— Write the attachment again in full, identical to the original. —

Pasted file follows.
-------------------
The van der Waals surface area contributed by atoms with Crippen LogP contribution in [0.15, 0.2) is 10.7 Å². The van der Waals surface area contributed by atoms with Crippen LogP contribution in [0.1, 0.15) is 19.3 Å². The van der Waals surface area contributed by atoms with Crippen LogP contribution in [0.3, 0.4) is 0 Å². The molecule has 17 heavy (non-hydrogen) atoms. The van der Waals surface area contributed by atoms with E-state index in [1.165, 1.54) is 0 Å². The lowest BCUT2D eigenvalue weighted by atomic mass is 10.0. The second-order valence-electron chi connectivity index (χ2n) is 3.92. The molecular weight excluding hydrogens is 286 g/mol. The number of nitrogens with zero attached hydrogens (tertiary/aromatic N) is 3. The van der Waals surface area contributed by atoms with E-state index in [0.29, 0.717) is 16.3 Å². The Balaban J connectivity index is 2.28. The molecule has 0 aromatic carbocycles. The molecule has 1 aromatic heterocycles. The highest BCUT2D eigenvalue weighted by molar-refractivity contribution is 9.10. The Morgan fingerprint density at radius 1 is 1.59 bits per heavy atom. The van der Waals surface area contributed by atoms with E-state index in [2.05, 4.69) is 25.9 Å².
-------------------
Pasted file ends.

The van der Waals surface area contributed by atoms with Crippen LogP contribution in [0.15, 0.2) is 10.7 Å². The van der Waals surface area contributed by atoms with Crippen LogP contribution in [0.1, 0.15) is 19.3 Å². The van der Waals surface area contributed by atoms with Crippen LogP contribution in [0.3, 0.4) is 0 Å². The molecule has 17 heavy (non-hydrogen) atoms. The van der Waals surface area contributed by atoms with E-state index in [1.165, 1.54) is 0 Å². The lowest BCUT2D eigenvalue weighted by atomic mass is 10.0. The second-order valence-electron chi connectivity index (χ2n) is 3.92. The molecular weight excluding hydrogens is 286 g/mol. The number of nitrogens with zero attached hydrogens (tertiary/aromatic N) is 3. The van der Waals surface area contributed by atoms with E-state index in [0.29, 0.717) is 16.3 Å². The Balaban J connectivity index is 2.28. The molecule has 0 aromatic carbocycles. The molecule has 1 aromatic heterocycles. The highest BCUT2D eigenvalue weighted by molar-refractivity contribution is 9.10. The Morgan fingerprint density at radius 1 is 1.59 bits per heavy atom. The van der Waals surface area contributed by atoms with E-state index in [2.05, 4.69) is 25.9 Å².